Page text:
This is quick post alerting my readers to some new research about Crohn’s disease (CD). CD is an inflammatory, autoimmune bowel disease that can affect any part of the digestive tract. However, it is most likely to manifest itself in the ileum of the small intestine or proximal colon. It primarily causes abdominal pain, diarrhea (bloody when inflammation is at its worst), and vomiting. It is often a cause of malabsorption of food leading to growth and/or nutrient deficiencies.
The disease is named after gastroenterologist Burrill Bernard Crohn, who in 1932, described the condition in patients he attended at Mount Sinai Hospital in New York City. CD can strike at any age, but is most commonly seen in those in their 20s and 30s.
In North America, prevalence has been estimated at between 400,000 to 600,000 people. The incidence in Europe is thought to be about a million.
While no one knows for sure why Crohn’s develops, research has revealed that sufferers mount an inappropriate response to gut flora. Some have speculated that this process is mediated primarily by genetic susceptibility (1), while others highlight environmental factors leading to a less diverse gut flora. (2)
One study noted the presence of immune antigens to various components of intestinal microorganisms. (3) Other studies have noted genetic abnormalities in the innate immune response to these same intestinal bacteria. (4) (5)
In a retrospective cohort study conducted in England that followed over one million children, those who received antibiotics during the first year of life were over five times more likely to develop an inflammatory bowel disease (IBD) like CD than children who hadn’t. (6)
Furthermore, each additional course of antibiotics was associated with a 6% increase in developing IBD. The risk decreased when first courses of antibiotics were administered at a later age. Antibiotics most associated with the development of IBD were the penicillins, broad-spectrum penicillins like Ampicillin, cephalosporins like Keflex, metronidazoles like Flagyl, and fluoroquinolones like Cipro.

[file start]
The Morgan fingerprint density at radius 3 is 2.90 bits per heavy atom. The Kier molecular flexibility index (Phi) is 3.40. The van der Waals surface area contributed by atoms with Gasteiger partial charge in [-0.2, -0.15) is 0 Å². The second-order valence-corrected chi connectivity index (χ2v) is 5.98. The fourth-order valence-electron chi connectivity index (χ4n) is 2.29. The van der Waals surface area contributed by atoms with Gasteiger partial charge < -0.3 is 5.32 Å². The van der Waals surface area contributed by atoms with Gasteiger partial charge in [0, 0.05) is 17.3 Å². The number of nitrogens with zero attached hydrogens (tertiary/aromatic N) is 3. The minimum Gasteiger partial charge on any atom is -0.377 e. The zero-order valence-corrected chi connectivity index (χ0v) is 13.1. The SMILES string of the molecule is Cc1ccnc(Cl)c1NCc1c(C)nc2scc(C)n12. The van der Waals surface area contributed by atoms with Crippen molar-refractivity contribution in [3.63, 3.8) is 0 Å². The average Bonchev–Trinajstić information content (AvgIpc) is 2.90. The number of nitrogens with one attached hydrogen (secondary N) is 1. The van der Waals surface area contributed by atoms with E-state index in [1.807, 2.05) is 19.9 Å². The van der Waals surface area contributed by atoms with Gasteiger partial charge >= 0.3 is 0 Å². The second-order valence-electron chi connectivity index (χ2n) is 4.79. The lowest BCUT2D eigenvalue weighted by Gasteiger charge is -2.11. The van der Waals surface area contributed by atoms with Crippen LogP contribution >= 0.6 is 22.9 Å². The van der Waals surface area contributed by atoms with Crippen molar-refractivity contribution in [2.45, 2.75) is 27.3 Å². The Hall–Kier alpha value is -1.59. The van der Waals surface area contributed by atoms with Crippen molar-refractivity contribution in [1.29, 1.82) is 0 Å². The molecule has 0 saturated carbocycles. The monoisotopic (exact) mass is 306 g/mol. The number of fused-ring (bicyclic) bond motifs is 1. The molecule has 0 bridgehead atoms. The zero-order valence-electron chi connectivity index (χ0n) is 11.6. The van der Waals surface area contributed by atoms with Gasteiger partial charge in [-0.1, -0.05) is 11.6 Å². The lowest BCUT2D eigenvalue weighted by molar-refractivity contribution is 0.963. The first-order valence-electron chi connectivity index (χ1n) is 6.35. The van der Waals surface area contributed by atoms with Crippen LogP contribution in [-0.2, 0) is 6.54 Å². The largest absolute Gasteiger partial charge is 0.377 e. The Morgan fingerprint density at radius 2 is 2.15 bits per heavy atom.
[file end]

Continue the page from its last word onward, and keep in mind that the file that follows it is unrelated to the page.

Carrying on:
The role of disturbed intestinal flora in CD is also reflected by reduced bacterial diversity, especially the marked depletion of Bacteroidetes and Lachnospiraceae. (7) CD patients also commonly experience wide fluctuations in microbial populations during relapse.
Other potential culprits involve Escherichia coli (E. coli), Chlamydia pneumoniae, and Mycobacterium avium subspecies paratuberculosis. (8) E. coli colinization of the gut wall has been especially shown to be more prevalent in those with Crohn’s in contrast to healthy controls. (9) (10)
What has always struck me as curious about patients suffering from both Crohn’s disease and ulcerative colitis, is the common finding of an elevation in a particular cytokine known as interleukin-17 (IL-17). As a refresher, cytokines are immune signaling molecules. Consider them the hormones of the immune system, released in response to invasive threats to help coordinate an appropriate response.
IL-17 is secreted by Th17 cells mainly to fight fungal infections. Dendritic cells are a specialized type of white blood cell that are classified as antigen-presenting cells necessary for immune T cell activation. If these dendritic cells are stationed in an area of the body, say the intestines, undergoing an infestation of yeast, they travel to nearby lymph nodes and activate T cells, which recognize the fungal antigens these cells are displaying.
These migrating dendritic cells produce transforming growth factor beta (TGFB) and interleukin 6 (IL-6), two other cytokines, which together, influence other newly activated helper T cells to produce the Th17 subset. Apart from IL-17, interleukin 21 (IL-21) is also secreted. IL-21, in turn, serves as a growth factor for Th17 cells, thus amplifying their immune effects.
IL-17 results in a massive recruitment of neutrophils, another type of white blood cell, to help destroy the fungal overgrowth. What has recently been learned is that persons who have an immune defect in regards to Th17 cells are particularly prone to suffer from recurring fungal infestations even though the rest of their immune system functions properly.